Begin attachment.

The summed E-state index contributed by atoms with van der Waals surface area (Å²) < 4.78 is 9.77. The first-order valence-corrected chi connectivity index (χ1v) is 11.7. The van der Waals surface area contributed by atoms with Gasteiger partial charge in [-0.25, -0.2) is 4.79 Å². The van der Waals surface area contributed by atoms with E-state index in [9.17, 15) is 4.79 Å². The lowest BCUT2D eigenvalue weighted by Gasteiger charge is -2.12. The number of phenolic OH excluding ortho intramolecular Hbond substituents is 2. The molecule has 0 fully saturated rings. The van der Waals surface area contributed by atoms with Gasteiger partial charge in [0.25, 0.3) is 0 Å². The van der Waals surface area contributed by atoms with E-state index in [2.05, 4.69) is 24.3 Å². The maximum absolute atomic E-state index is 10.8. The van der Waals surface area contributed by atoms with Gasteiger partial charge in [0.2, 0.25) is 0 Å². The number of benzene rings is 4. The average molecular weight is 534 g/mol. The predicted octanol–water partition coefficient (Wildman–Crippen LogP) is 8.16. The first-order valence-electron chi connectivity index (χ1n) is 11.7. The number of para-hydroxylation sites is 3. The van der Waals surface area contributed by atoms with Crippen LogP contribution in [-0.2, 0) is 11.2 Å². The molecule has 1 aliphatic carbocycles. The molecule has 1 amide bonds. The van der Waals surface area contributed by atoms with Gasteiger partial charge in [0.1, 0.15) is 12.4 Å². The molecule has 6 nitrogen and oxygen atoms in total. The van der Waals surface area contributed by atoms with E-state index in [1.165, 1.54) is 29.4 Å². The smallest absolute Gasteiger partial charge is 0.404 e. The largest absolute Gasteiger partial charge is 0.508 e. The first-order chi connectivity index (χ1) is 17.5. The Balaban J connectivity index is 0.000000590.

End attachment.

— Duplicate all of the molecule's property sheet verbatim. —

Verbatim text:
The summed E-state index contributed by atoms with van der Waals surface area (Å²) < 4.78 is 9.77. The first-order valence-corrected chi connectivity index (χ1v) is 11.7. The van der Waals surface area contributed by atoms with Gasteiger partial charge in [-0.25, -0.2) is 4.79 Å². The van der Waals surface area contributed by atoms with E-state index in [9.17, 15) is 4.79 Å². The lowest BCUT2D eigenvalue weighted by Gasteiger charge is -2.12. The number of phenolic OH excluding ortho intramolecular Hbond substituents is 2. The molecule has 0 fully saturated rings. The van der Waals surface area contributed by atoms with Gasteiger partial charge in [0.25, 0.3) is 0 Å². The van der Waals surface area contributed by atoms with E-state index in [2.05, 4.69) is 24.3 Å². The maximum absolute atomic E-state index is 10.8. The van der Waals surface area contributed by atoms with Gasteiger partial charge in [0.2, 0.25) is 0 Å². The number of benzene rings is 4. The average molecular weight is 534 g/mol. The predicted octanol–water partition coefficient (Wildman–Crippen LogP) is 8.16. The first-order valence-electron chi connectivity index (χ1n) is 11.7. The number of para-hydroxylation sites is 3. The van der Waals surface area contributed by atoms with Crippen LogP contribution in [-0.2, 0) is 11.2 Å². The molecule has 1 aliphatic carbocycles. The molecule has 1 amide bonds. The van der Waals surface area contributed by atoms with Gasteiger partial charge in [0.1, 0.15) is 12.4 Å². The molecule has 6 nitrogen and oxygen atoms in total. The van der Waals surface area contributed by atoms with E-state index in [1.165, 1.54) is 29.4 Å². The smallest absolute Gasteiger partial charge is 0.404 e. The largest absolute Gasteiger partial charge is 0.508 e. The first-order chi connectivity index (χ1) is 17.5. The Balaban J connectivity index is 0.000000590.